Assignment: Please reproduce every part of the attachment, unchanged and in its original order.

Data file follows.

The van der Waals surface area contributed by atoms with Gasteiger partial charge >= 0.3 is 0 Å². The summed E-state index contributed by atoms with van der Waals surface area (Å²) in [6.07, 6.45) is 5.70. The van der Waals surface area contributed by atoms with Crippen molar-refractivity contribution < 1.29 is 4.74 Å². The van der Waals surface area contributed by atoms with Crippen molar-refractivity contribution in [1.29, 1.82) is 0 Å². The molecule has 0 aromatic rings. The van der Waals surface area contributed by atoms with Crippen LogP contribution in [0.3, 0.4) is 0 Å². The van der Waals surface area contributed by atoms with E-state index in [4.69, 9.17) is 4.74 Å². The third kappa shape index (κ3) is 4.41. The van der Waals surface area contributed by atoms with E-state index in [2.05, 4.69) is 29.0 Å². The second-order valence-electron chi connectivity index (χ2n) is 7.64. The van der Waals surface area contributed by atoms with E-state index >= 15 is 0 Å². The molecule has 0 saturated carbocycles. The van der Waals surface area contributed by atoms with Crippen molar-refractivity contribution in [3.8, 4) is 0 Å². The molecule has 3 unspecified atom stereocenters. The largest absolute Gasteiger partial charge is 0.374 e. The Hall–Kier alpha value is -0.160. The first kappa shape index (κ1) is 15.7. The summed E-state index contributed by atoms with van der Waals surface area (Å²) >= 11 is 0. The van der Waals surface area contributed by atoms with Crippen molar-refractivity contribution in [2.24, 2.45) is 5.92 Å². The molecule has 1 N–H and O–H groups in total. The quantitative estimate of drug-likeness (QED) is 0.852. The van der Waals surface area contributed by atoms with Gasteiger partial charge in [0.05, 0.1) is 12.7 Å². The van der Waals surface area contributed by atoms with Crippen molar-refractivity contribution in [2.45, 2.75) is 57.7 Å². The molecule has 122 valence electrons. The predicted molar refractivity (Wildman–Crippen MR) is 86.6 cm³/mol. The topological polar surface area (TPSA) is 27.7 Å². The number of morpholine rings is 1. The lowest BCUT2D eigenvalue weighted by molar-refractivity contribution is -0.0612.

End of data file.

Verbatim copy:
The van der Waals surface area contributed by atoms with Gasteiger partial charge >= 0.3 is 0 Å². The summed E-state index contributed by atoms with van der Waals surface area (Å²) in [6.07, 6.45) is 5.70. The van der Waals surface area contributed by atoms with Crippen molar-refractivity contribution < 1.29 is 4.74 Å². The van der Waals surface area contributed by atoms with Crippen molar-refractivity contribution in [1.29, 1.82) is 0 Å². The molecule has 0 aromatic rings. The van der Waals surface area contributed by atoms with Crippen LogP contribution in [0.3, 0.4) is 0 Å². The van der Waals surface area contributed by atoms with E-state index in [4.69, 9.17) is 4.74 Å². The third kappa shape index (κ3) is 4.41. The van der Waals surface area contributed by atoms with E-state index in [2.05, 4.69) is 29.0 Å². The second-order valence-electron chi connectivity index (χ2n) is 7.64. The van der Waals surface area contributed by atoms with E-state index >= 15 is 0 Å². The molecule has 0 saturated carbocycles. The van der Waals surface area contributed by atoms with Crippen molar-refractivity contribution in [3.8, 4) is 0 Å². The molecule has 3 unspecified atom stereocenters. The largest absolute Gasteiger partial charge is 0.374 e. The Hall–Kier alpha value is -0.160. The first kappa shape index (κ1) is 15.7. The summed E-state index contributed by atoms with van der Waals surface area (Å²) >= 11 is 0. The van der Waals surface area contributed by atoms with Crippen molar-refractivity contribution in [2.24, 2.45) is 5.92 Å². The molecule has 1 N–H and O–H groups in total. The quantitative estimate of drug-likeness (QED) is 0.852. The van der Waals surface area contributed by atoms with Gasteiger partial charge in [0.05, 0.1) is 12.7 Å². The van der Waals surface area contributed by atoms with Crippen molar-refractivity contribution in [2.45, 2.75) is 57.7 Å². The molecule has 122 valence electrons. The predicted molar refractivity (Wildman–Crippen MR) is 86.6 cm³/mol. The topological polar surface area (TPSA) is 27.7 Å². The number of morpholine rings is 1. The lowest BCUT2D eigenvalue weighted by molar-refractivity contribution is -0.0612.